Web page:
When your business is losing money, you need to dig deep and find out what’s happening. Are shoplifters coming in and taking your merchandise? Are vendors charging and crediting you correctly? Do you have an employee that’s stealing? That last one is typically the hardest one for business owners and managers to see. Whether they are embezzling cash or taking merchandise out the back door, it all adds up, and you take the hit for it. Identifying and stopping employee theft has to be a part of your business plan.
Every employee should know your policies and expectations. Whether it is ringing up merchandise, taking the payment, or processing a refund correctly, they should all receive consistent training, and even sign off they understand and will abide by that standard of performance that you have set. Proper training could be your number one priority to put a stop to employee theft.
I sat in on an interview of an employee caught committing refund fraud. The store manager discovered some high dollar refunds on items returned without receipts. When a customer returned an item without the proof of purchase, they were supposed to receive a store credit, but that was not happening when this employee was on duty with a particular manager. The only way to override and give cash back was by scanning a manager’s card. During the interview, he said when a certain manager on duty, they did not want to be interrupted. Rather than be called away from their assigned task, their solution was to leave their manager card at the front register with the cashier. At first he only used it for legitimate purposes, like voiding an item a customer changed their mind about or actual customer refunds. After some time went by, he found he was in need of additional money for bills, but didn’t see how he could afford to make it on his current salary. He thought about it, realized his opportunity and took advantage of it. He felt he was in a financial crisis, and figured the company could spare some cash to help him out. So, when that manager on duty, and out of sight, he picked out some items from the sales floor and refunded them at the register. Then he just pocketed the cash.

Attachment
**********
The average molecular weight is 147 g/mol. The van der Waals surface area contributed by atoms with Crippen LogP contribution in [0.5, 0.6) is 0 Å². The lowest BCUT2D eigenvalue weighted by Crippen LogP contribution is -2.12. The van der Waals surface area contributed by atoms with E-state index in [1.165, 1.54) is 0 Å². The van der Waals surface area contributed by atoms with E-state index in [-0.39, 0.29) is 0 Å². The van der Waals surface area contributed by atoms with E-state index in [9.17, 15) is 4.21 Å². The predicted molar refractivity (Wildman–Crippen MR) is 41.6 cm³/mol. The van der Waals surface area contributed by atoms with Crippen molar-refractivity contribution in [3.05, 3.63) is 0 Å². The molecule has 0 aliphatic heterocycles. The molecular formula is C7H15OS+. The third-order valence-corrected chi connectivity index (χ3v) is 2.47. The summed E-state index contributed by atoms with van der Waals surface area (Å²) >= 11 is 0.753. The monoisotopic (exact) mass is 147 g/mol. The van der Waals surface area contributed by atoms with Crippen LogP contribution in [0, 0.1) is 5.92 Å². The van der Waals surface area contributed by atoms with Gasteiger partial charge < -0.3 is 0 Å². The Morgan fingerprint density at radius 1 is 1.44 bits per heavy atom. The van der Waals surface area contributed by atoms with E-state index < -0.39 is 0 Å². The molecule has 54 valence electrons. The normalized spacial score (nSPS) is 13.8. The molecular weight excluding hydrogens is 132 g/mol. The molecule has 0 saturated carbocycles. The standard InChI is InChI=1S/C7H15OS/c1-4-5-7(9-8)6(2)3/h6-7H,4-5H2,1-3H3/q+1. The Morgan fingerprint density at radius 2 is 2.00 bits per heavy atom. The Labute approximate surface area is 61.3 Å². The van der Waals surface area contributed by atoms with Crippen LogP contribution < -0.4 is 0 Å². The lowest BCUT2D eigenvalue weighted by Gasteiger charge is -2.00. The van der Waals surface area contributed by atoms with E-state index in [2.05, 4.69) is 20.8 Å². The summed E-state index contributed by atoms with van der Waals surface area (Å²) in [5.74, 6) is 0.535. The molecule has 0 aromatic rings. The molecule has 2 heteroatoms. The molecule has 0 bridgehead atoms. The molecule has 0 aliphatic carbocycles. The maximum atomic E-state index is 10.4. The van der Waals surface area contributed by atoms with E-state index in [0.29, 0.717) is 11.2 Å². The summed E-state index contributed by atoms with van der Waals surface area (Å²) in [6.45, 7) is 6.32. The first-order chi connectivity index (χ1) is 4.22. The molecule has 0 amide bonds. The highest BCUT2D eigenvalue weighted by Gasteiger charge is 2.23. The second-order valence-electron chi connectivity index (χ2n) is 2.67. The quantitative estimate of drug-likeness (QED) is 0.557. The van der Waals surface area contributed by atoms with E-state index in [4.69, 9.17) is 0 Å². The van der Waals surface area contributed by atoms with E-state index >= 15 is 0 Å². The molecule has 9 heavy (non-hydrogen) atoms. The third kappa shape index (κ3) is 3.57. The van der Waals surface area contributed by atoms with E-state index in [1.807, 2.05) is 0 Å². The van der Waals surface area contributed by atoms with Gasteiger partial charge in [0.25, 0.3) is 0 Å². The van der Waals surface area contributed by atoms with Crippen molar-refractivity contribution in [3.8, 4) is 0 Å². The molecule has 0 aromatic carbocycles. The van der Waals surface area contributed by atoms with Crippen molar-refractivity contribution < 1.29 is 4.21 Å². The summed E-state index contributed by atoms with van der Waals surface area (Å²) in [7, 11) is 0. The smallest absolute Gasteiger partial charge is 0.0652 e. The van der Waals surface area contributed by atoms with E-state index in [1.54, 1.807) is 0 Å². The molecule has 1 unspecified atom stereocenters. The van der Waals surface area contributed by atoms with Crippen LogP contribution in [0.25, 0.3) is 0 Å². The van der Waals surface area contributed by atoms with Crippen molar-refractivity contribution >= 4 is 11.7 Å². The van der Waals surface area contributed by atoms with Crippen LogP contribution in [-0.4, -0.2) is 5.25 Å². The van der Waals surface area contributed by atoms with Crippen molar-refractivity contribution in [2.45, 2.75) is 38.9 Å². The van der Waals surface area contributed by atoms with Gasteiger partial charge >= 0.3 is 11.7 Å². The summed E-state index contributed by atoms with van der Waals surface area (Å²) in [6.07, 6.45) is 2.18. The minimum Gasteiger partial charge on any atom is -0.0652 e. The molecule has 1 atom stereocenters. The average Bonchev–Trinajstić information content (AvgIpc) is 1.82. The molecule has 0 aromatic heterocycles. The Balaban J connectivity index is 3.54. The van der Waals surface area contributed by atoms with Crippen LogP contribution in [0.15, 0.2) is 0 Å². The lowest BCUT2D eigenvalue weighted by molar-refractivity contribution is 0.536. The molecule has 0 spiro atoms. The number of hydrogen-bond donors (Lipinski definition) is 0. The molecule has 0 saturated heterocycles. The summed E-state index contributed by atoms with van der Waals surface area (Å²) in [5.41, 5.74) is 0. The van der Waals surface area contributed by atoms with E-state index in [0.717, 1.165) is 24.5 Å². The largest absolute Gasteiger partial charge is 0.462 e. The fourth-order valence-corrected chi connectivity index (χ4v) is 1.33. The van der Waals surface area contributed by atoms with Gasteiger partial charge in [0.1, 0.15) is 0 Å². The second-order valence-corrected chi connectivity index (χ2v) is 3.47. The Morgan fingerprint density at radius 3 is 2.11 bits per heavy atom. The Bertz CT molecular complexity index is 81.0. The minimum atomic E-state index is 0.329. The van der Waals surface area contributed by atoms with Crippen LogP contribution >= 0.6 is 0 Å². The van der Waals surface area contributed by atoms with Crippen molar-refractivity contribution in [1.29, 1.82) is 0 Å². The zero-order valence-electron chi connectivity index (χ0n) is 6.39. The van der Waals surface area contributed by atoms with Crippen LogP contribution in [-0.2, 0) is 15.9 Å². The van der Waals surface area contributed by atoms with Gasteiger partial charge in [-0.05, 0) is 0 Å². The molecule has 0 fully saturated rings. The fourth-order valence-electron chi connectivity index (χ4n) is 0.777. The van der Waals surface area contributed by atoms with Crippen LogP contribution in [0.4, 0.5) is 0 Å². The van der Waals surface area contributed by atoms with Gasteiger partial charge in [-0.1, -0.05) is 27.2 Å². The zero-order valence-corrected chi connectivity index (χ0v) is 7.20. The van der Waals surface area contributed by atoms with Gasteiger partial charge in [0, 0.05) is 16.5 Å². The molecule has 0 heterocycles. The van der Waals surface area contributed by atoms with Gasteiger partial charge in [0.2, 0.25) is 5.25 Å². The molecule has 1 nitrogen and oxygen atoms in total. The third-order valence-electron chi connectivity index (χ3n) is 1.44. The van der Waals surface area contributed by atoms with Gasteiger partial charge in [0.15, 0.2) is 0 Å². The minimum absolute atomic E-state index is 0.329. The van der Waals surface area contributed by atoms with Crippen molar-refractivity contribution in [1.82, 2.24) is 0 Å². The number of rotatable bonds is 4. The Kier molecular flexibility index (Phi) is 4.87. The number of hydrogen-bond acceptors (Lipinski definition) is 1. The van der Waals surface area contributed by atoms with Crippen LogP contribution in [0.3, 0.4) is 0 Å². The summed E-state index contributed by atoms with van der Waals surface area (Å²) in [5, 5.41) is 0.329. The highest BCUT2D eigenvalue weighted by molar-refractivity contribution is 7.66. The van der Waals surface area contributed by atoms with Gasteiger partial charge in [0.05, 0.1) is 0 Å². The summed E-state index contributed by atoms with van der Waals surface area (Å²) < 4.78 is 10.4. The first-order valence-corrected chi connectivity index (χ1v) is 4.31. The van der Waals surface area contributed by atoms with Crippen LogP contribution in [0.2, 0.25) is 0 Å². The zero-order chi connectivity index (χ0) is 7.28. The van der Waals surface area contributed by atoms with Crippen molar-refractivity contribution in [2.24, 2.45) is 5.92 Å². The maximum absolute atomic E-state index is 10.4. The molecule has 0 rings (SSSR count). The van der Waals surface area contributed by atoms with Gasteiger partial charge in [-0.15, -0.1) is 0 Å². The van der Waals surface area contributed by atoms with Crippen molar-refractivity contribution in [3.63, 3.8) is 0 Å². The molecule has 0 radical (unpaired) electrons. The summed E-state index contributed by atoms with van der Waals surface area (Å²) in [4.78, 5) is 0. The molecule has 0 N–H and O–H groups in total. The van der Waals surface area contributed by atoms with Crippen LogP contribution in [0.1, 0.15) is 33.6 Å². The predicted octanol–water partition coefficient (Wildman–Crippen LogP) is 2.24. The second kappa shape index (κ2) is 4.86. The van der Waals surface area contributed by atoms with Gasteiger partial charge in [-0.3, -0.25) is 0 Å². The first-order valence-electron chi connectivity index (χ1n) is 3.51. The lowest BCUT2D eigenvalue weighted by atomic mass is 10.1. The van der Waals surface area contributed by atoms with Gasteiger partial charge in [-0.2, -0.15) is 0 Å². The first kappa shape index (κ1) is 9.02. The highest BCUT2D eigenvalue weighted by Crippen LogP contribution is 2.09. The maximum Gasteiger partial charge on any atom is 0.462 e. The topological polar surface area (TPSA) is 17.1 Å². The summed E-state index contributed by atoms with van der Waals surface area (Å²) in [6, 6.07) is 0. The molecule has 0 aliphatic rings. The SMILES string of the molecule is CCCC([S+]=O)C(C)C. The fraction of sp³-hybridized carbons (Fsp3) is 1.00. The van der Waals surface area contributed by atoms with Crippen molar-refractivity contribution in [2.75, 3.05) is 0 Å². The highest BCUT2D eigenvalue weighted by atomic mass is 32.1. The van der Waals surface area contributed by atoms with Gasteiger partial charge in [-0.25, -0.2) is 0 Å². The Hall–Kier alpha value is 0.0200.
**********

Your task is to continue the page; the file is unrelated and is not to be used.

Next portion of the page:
Was the manager that left the card with him also responsible for that employee theft? She claimed she wasn’t aware she wasn’t supposed to leave her card with the cashier. She said she only left it at first if she had to leave the store, like when she went to the bank, so if he had an issue, he wouldn’t have to make the customer wait for her to return. Then she started leaving it with the cashier during her shift so she could get her assigned work completed. Upon checking her employee file we discovered she had been rubber stamped through her training, and there were none of the sign-offs that would indicate otherwise. How can we leave someone in charge of our business when we are gone, if don’t give them all the tools they need to be successful? Common sense isn’t always so common, and if we don’t share our knowledge with our employees, we can’t expect them to always get it right. Stopping employee theft starts with complete training.
For more information contact us at Stop Employee Theft or call 1.770.426.0547